Bower, Caithness, Scotland Genealogy

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Scotland Gotoarrow.png Caithness-shire Gotoarrow.png Bower

Parish # 34

This is a guide to the history and major genealogical records of Scotland as they pertain to the parish of Bower. To learn more about how to use these records to search for your ancestors, go to the Scotland: Research Strategies


BOWER, a parish, in the county of Caithness, 7 miles (W.) from Keiss. This place is said to derive its name from a Danish word signifying "a valley," and the application of the term to this locality seems to be by no means inappropriate. The church is ancient, and the number of its sittings is computed at 441.[1]

The name of the parish is supposed to be derived from a Danish word signifying a valley.

The estates of Tister, formerly written Thuspisteer, and Northfield, in this parish, connected with Durran, in the parish of Olrick, had belonged to the family of Mr. Sinclair Worth of Durran. Both of these estates are now the property of the Earl of Caithness. The property of Lyth, in this parish, belongs to Mr. Sinclair of Barrack. The estate of Scarmclet, on the south-west side of this parish, has been acquired by Sir Ralph Anstruther, and through his efforts improvements have been made, and a school-house built. The estate of Brabsterdorran, once said to have belonged to the earldom of Caithness, now belongs to David Henderson.

The population in the census of 1801 showed that there were 1572 persons in the parish, and in the census of 1831 there were a total of 1615 living there.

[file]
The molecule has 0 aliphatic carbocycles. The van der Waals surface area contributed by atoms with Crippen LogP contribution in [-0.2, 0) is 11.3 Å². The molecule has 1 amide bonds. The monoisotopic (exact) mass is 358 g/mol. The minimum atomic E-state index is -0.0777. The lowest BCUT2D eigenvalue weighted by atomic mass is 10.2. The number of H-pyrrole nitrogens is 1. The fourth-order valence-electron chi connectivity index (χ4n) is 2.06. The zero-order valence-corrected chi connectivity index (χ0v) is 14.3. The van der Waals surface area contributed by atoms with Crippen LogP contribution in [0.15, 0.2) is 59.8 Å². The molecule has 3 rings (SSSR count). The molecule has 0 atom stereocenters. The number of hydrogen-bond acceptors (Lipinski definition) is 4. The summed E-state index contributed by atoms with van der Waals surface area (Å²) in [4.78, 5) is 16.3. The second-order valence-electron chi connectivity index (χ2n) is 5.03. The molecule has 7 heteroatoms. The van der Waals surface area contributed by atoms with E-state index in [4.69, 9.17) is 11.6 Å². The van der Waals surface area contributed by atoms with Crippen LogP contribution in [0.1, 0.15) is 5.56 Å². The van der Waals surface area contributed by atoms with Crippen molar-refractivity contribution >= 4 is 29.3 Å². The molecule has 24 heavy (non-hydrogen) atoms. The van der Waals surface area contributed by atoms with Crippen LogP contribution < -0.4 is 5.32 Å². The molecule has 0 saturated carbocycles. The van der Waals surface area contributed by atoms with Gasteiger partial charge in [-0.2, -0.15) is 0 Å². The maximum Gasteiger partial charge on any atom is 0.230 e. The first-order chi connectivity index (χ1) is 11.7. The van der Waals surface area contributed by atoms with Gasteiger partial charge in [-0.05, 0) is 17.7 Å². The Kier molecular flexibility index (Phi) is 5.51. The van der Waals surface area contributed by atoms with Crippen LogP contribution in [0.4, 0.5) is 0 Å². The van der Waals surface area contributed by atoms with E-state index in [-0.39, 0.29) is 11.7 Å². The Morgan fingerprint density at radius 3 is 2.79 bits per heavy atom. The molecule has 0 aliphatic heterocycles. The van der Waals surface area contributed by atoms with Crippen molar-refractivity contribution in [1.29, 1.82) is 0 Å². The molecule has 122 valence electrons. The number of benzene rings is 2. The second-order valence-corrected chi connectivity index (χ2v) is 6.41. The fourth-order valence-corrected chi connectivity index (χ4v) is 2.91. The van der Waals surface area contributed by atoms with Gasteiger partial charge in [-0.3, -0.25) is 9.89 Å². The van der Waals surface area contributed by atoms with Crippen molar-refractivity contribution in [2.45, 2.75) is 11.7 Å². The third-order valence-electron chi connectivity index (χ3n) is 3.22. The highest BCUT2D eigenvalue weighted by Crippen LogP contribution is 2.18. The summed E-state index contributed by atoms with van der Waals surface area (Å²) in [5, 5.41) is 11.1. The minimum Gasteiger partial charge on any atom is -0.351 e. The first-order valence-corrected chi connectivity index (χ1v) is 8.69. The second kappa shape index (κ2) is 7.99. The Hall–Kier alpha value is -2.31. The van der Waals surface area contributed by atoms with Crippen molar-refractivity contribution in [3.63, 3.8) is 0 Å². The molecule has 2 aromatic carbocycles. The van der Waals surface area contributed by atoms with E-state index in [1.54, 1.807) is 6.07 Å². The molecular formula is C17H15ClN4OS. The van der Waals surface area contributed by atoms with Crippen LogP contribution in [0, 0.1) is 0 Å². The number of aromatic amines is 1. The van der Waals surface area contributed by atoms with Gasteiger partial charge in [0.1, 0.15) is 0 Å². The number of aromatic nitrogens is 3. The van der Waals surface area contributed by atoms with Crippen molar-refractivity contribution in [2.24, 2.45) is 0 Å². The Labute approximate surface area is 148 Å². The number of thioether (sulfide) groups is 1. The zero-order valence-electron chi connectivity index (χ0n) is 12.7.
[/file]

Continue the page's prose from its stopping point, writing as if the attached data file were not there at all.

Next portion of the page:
There are only six Dissenting or Seceeding families in the parish. There is no mention of any church or any church registers kept in the parish.

This account was written October 1840.

Source: New Statistical Account of Scotland for Bower, Family History Library book 941 B4sa, series 2, vol. 15.

The New Statistical Account of Scotland (pub. 1834-45) offers uniquely rich and detailed parish reports for the whole of Scotland, covering a vast range of topics including history, agriculture, education, trades, religion and social customs. The reports, written by the parish ministers, are available online at  Click on ‘Browse scanned pages’ then search the parish reports for Bower. Also available at the Family History Library

Census Records

A census is a count and description of the population, taken by the government, arranged by locality and by household. Read more about census records.

Here is a list of the Family History Library microfilm numbers for the census records of Bower as well as the library numbers for any surname indexes available:

Family History Library Film Number
Surname Indexes
6086538 (2 fiches)

The 1901 census of Scotland is indexed on  To use it, you must register and pay a small access fee. All available censuses, 1841-1901, are indexed on this website. It may be easier for you to pay to use the website rather than access the separate indexes through the library.

Church Records

The Established Church of Scotland was Presbyterian. Read more about church records.

Here are the pre-1855 records that exist for this parish.

Established Church—Old Parochial Registers

Record Type Years Covered Family History Library Film Number
Births: 1771-1854 0990519
Marriages: 1770-1854 0990519
Deaths: 1790-1795 0990519
Condition of Original Registers—

Index: For an index to these records, see Scotland’s People website, a pay-for-view website. The Scottish Church Records Index is also still available at the Family History Library in Salt Lake City.  Some records may also be indexed in other FamilySearch collections for Scotland.
Births: There is one entry dated 1727 on page 4 and one dated 1729 on page 23. Page 24 contains irregular entries for 1769-1793. The regular record is interrupted between June 1774 and March 1776. There are no entries April 1777 September 1778. The greater portion of the page which contained the entries for February-June 1781 is destroyed. There are no entries from October 1786-March 1788 and August 1788-March 1789. After the May 1789 record, there is a duplicate of the October 1783-October 1786 records.
Marriages: There are no entries from January 1773 September 1775 and June 1777 May 1789.